As for subtitle support, they show up fine natively, and are easily configurable:
Another way to view movies is via search, and you can filter by genre or ‘channel’. Here I chose the Youtube Channel, and went to play “Home” (note the multiple versions–local and online).
Boxee and Music Playback
Something that has seem to have taken a backseat is music on Boxee. It isn’t on the main screen, but now buried on the ‘files’ page. Still, the playback is fine even if you only have one visualization available while music is playing. As with TV Shows and Movies, you scan your folders and Boxee can pull down extra meta data about your library:
You don’t have to stay on the visualization screen, it actually keeps it playing in the top menu which is nice.
Boxee and the Weather
Boxee has a nice weather app built in by default. For some reason, it thought I was in Anchorage, AK when I got it (if this is the default, it’s an odd one) but after changing that to Madison, WI, you do have some nice options that are quickly accessible:
All the information was fast, and looked great. I was surprised by the multiple up-to-date forecasts available as well (note that Madison was getting hit w/ a storm which may have made it a little more interesting than usual). Very usable and handy application, especially with the weather always available in the upper right-hand corner.
Boxee and Photos
One thing I was a little disappointed in was the speed that Boxee played photos. Most of this is likely due to the network speed and the file sizes, but it did make for a rather ‘meh’ photo experience. Plugging in an SD card did work well though, and files played fairly fast off of that, movies included:
Boxee Box as a Web Browser
With a keyboard on the back of the remote, you’d think the Boxee would make an okay browser… I can say, this will not take the place of your computer, and it is mainly because the ‘mouse’ is simply not usable. The browser will work in a pinch though:
Note that you can also do searches from the bar, and if YouTube videos come up, they’ll play full-screen. If you try to exit, you can either completely quit, or go to the ‘browser view’, which puts you on the Youtube page of the video you searched for. This is actually pretty slick, and is worth noting that this is different than using the Youtube Leanback App that’s available in the Apps section.
Some of the most interesting stuff going on with Boxee are the Apps. Folks not familiar with Boxee will be surprised at the number of Apps available at launch, but those familiar with Boxee on PC may see some missing. Below are some screenshots of logging into Pandora, the TWIT.tv app, the Wired App, and the Revision 3 app (featuring Boxee no less!):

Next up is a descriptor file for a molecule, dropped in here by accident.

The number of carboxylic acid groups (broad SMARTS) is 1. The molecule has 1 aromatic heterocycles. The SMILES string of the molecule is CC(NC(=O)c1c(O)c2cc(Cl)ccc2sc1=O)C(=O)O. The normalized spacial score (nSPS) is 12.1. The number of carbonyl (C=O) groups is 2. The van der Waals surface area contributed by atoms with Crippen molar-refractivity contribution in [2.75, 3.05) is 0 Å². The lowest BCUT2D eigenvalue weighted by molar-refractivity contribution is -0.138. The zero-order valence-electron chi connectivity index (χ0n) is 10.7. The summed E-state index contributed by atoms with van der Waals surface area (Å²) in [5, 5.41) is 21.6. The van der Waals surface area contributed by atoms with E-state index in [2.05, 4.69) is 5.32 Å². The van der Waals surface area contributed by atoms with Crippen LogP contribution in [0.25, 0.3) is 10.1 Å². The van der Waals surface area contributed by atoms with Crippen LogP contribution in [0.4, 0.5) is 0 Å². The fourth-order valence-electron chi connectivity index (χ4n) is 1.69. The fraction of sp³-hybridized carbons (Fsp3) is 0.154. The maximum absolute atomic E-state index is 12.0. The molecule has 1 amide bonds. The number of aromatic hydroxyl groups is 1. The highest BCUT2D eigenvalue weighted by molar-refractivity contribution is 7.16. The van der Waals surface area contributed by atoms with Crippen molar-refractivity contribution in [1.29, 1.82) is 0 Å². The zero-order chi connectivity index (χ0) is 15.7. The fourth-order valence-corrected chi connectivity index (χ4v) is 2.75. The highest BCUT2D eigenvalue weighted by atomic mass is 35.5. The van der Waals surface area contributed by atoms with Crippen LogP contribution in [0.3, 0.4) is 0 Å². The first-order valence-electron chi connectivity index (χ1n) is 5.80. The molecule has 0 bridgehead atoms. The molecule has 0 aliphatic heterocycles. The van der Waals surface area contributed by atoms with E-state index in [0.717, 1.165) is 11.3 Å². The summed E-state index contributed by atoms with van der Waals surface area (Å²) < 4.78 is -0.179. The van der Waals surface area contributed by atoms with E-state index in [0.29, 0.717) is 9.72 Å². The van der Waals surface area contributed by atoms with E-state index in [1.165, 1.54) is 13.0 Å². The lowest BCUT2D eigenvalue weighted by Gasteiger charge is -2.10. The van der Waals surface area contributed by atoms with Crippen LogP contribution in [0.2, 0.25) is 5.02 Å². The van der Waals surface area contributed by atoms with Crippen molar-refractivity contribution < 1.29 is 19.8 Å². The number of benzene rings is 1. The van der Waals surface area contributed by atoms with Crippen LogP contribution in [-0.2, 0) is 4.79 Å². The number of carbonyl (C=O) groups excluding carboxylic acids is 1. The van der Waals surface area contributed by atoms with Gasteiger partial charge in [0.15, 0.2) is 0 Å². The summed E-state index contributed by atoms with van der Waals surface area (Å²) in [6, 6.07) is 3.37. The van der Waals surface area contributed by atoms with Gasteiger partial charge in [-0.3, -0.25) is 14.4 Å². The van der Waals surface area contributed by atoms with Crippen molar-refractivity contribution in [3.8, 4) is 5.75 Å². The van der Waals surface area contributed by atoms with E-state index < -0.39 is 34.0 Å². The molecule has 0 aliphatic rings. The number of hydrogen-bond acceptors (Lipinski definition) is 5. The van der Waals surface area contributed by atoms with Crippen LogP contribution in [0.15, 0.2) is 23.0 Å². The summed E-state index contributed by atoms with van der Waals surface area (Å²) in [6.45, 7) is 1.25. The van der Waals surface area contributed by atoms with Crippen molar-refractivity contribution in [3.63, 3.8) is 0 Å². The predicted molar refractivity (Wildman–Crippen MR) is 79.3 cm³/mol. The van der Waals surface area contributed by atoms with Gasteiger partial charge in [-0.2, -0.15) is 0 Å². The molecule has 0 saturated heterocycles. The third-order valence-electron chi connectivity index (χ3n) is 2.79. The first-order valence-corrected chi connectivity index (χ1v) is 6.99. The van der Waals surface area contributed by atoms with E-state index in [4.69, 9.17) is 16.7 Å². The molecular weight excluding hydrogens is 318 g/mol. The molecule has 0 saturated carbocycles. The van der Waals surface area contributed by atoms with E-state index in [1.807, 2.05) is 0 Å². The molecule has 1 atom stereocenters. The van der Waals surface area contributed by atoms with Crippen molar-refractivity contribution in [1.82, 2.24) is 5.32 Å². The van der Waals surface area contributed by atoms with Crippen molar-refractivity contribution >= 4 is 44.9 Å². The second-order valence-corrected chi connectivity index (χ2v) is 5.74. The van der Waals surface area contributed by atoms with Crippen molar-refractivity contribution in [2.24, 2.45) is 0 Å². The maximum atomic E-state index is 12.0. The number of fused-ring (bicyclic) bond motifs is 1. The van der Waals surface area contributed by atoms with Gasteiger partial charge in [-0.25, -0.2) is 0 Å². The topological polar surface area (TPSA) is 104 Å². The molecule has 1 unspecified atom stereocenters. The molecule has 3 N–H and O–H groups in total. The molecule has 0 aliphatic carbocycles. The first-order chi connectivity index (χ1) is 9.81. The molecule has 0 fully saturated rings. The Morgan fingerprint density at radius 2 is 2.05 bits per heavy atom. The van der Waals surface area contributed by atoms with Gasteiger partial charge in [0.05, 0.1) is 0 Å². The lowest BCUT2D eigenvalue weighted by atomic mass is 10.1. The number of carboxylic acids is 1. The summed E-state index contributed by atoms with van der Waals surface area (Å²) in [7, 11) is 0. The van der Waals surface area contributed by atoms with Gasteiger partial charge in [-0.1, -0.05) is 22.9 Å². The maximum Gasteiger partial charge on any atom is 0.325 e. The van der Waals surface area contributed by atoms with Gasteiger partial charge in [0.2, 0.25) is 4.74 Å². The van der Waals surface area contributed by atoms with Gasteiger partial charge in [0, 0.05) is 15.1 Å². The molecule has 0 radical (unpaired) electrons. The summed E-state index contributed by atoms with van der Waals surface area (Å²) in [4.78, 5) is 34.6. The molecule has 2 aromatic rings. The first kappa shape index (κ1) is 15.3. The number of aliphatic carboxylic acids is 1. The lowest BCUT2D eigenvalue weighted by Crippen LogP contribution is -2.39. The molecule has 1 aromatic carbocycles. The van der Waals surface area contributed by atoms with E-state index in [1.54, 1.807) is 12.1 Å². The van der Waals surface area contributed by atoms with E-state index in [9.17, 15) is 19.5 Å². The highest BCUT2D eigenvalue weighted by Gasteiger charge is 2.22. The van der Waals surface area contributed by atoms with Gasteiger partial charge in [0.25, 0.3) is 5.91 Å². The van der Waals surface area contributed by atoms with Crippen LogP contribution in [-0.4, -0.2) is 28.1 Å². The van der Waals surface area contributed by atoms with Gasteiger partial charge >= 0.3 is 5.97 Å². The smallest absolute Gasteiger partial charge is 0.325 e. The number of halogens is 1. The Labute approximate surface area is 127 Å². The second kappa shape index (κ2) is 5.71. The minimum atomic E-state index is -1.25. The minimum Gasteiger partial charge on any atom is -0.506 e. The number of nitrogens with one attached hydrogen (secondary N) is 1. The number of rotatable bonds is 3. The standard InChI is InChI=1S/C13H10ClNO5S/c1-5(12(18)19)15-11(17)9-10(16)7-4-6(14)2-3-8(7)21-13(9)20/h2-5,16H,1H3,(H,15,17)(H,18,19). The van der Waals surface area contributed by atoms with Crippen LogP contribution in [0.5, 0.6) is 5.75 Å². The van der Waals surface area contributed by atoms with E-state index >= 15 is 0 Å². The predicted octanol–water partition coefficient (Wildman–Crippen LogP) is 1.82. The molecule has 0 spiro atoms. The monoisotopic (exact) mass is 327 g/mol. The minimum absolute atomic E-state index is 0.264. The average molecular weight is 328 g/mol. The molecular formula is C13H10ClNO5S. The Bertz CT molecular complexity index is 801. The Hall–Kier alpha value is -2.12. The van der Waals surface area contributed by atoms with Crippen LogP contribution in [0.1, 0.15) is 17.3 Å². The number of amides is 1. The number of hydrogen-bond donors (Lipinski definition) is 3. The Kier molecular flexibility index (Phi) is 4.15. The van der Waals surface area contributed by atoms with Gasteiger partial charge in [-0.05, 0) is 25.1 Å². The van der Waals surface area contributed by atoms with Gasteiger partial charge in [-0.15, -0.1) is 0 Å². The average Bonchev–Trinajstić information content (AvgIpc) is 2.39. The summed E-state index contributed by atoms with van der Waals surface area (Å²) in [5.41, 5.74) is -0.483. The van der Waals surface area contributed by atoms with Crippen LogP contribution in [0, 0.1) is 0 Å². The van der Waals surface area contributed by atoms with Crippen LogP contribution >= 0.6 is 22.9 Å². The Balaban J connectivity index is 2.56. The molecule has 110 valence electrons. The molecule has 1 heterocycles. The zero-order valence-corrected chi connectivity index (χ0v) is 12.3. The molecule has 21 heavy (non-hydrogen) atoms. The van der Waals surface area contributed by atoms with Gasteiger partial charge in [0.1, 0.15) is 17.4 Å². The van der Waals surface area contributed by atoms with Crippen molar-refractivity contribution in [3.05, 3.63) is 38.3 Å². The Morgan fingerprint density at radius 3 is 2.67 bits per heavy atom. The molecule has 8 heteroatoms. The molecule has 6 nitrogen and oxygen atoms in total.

After you set up Pandora, it plays mostly like your other MP3s (with the one visualization, unfortunately). The above apps all work well, and the content plays quickly and cleanly. The 2 most notable Apps missing from the Boxee Box are both Netflix and Hulu. I actually ran into a situation where Boxee recommended that I play something with Hulu, and then got these screens:
Not a deal breaker for me, but keep an eye on it because there will likely be many changes coming where Boxee either adds content, or it is removed. Also, the 3rd shot above is of the YouTube leanback App, which is very new. It was pretty buggy too–it crashed a few times and I had to hard-reboot the Boxee Box. It was tricky logging into youtube as well (had to do it in the browser) so that I could use the Youtube Remote Android app… but it did work, sometimes. It will be interesting to see how this develops in the future.
The Boxee Box is a rather daunting undertaking by trying to take software normally run on a computer, and put it in a box that is only $199. My overall pros and cons are as follows:
- The Boxee Box plays every file format you can throw at it
- Fairly comprehensive solution for local and online media
- Excellent and responsive remote with usable keyboard
- SD Card slot for quickly playing of files off of a camera
- Searching is quick, intuitive and involves local and online media
- Wireless N can stream 1080p files locally
- Less than $200
- Multiple authentication entries required when setting up shares (could be easily fixed)
- Can be painfully slow to view large movie and show libraries (over 30 seconds to load)
- No Netflix or Hulu (yet… likely will be there soon)
- Keyboard is great, but not backlit. Can’t see any of the keys in dim light.
- Only one audio visualization…hope they get more or bring back ones from XBMC
- Some Apps do crash (i.e. youtube leanback)
- HDMI Audio issue, but may be on my end
- Scanning of metadata takes hours
- Photos load very slowly if not over USB or SD Card
Verdict for the Boxee Box? 4 out of 5 Stars
Though there are a few bugs and quirks, I’d say the Boxee Box is quite an elegant piece of both hardware and software design given the modest price tag. It definitely has the capability to be a 5 out of 5 product, but given the above, I current give it 4 out of 5 stars. Still a great Christmas present, and the development community will likely get rolling as the box hits the mass-market.
Oh, and if you don’t already have one, please support this site and buy one off of Amazon with this link. Thanks!
If the Boxee Box isn’t for you there are other media players out there. Here is how I’d recommend them, best to worst:
Comments? Feel free to post below! Note this review is dated 11/14/2010, so all functionality is with the current firmware from that time. Things will likely improve!
Popularity: 23% [?]Posted under Unbox, boxee, reviews, tech gadgets